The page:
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Victorian Short Story comparison - 'The Signalman' by Charles Dickens, 'The Man with the Twisted Lip' by Sir Arthur Conan Doyle and 'The Red Room' by H.G.Wells.

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Introduction

John Tan Nguyen Victorian Short Stories Final Draft The Signalman by Charles Dickens, 'The Man with the Twisted Lip' by Sir Arthur Conan Doyle and 'The Red Room' by H.G.Wells. 'The Signalman', 'The Man with the Twisted Lip' and 'The Red Room' are all Victorian stories written during the reign of Queen Victoria. However, what we need to take into account is the fact that the Victorian era was a time of unprecedented change. This meant that technology was rapidly improving, for example, change was so fast that people living at opposite "poles" of Victoria's era wouldn't have recognised the other person's world; Victoria's reign lasted from 1834 to 1901, a period of 67 years. Charles Dickens' "The Signalman" was written in the mid periods of Victoria's reign, published in 1866 whereas the other two were written much later, with "The Man with the Twisted Lip" being published in 1891 and "The Red Room" published in 1894. 'The Signalman' by Charles Dickens was cleverly devised as it mixed the old with the new. The type of novel he wrote was quite common during the Victorian era as they had a particular interest in the Supernatural; ghosts, etc. Charles Dickens was able to add a bit more of excitement to this genre (which usually involved dark, mysterious castles) by integrating it with the railways, a new technology. ...read more.

Middle

seems to be the perfect home for a ghoul to reign without much notice. However, as we gradually become more absorbed into the story, we begin to think about various significances in the story, such as references to a "red light" at the end of the tunnel; as well as the Signalman's seeming paranoia, "... he twice broke off with a fallen colour, turned his face towards the little bell which did NOT ring...and looked out towards the red light near the mouth of the tunnel". Clearly something is not right with this Signalman and this is proved correct later on when he reveals that "... I am troubled, sir, I am troubled." These small elements of information are prominent in the setting of these stories as they make curious as to what is troubling him. In the Red Room, we have a similar style of writing, in which small things are revealed in order to create anxiety as to a situation, and never is this technique used more than in the psychological thriller which is "The Red Room." Here, we have the tale of a young, seemingly arrogant, perhaps narcissistic man who seems to feel that everything is beneath him, "I can assure you... that it will take a very tangible ghost to frighten me." 'The Red Room' is different to the other stories in the respect that it tries to portray a more "gothic" type of thriller, this includes the "usual suspects" such as a ...read more.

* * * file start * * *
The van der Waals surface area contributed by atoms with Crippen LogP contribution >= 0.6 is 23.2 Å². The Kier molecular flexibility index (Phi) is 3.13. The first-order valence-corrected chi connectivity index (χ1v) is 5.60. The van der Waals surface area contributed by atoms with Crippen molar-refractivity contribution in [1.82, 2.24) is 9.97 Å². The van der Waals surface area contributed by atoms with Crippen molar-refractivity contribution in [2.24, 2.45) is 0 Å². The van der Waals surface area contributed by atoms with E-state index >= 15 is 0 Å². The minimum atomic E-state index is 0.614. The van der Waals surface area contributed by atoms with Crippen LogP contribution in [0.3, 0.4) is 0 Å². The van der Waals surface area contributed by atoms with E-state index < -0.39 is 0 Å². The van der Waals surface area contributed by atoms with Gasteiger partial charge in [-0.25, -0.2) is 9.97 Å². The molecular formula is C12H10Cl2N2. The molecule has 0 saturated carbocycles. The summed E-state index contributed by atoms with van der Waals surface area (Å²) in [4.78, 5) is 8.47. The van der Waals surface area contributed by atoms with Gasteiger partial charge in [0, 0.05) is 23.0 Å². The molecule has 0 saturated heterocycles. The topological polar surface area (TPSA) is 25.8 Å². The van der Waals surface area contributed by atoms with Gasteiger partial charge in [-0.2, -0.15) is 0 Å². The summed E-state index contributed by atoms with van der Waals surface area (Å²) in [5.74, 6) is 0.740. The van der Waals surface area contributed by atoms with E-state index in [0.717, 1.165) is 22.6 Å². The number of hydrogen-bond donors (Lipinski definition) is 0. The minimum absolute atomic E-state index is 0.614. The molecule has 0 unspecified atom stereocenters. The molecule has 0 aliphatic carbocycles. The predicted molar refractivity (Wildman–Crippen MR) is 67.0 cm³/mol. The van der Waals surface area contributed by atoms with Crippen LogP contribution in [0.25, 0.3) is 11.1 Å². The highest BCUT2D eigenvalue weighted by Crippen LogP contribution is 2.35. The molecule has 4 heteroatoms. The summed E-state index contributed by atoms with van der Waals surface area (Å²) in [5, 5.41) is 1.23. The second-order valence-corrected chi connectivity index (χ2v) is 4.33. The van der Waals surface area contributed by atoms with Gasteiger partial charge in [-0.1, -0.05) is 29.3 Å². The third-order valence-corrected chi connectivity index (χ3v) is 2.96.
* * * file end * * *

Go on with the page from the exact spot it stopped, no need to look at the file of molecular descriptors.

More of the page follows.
Conclusion

as they give the Victorian reader what they want in a suspense story. They provide the dark, foreboding settings that allow the imagination to run riot. In Charles Dickens' "The Signalman" we have the mystery surrounding the somewhat "ghostly" Signalman and the seeming significance of the red light that resides at the end of a "dark" tunnel. In H.G.Wells "The Red Room" we have the mystery surrounding the castle, and the darkness and uncomforting atmosphere of the room itself. Then we have Sir Arthur Conan Doyle's "The Man with the Twisted Lip" in which we have the contrast, from the civilised world of Suburbia to the gloom and murk that is East London (in Victorian times, smog was not uncommon so this description is very literal). In Conclusion, I think that all of these stories have succeeded as short suspense stories; I believe this due to the fact that they introduce us into the story as well as creating settings that related to the reader. I find it strange reading some of these stories of how much London and perhaps England has changed since the period of Victoria's rule but as I stated earlier, this was a time of unprecedented change. Therefore, I can conclude that had these stories not produced the atmosphere and setting that they have, then they would not have been anywhere near as popular, regardless of the contemporary factor, As without a setting, the plot doesn't seem as interesting. ?? ?? ?? ?? ...read more.

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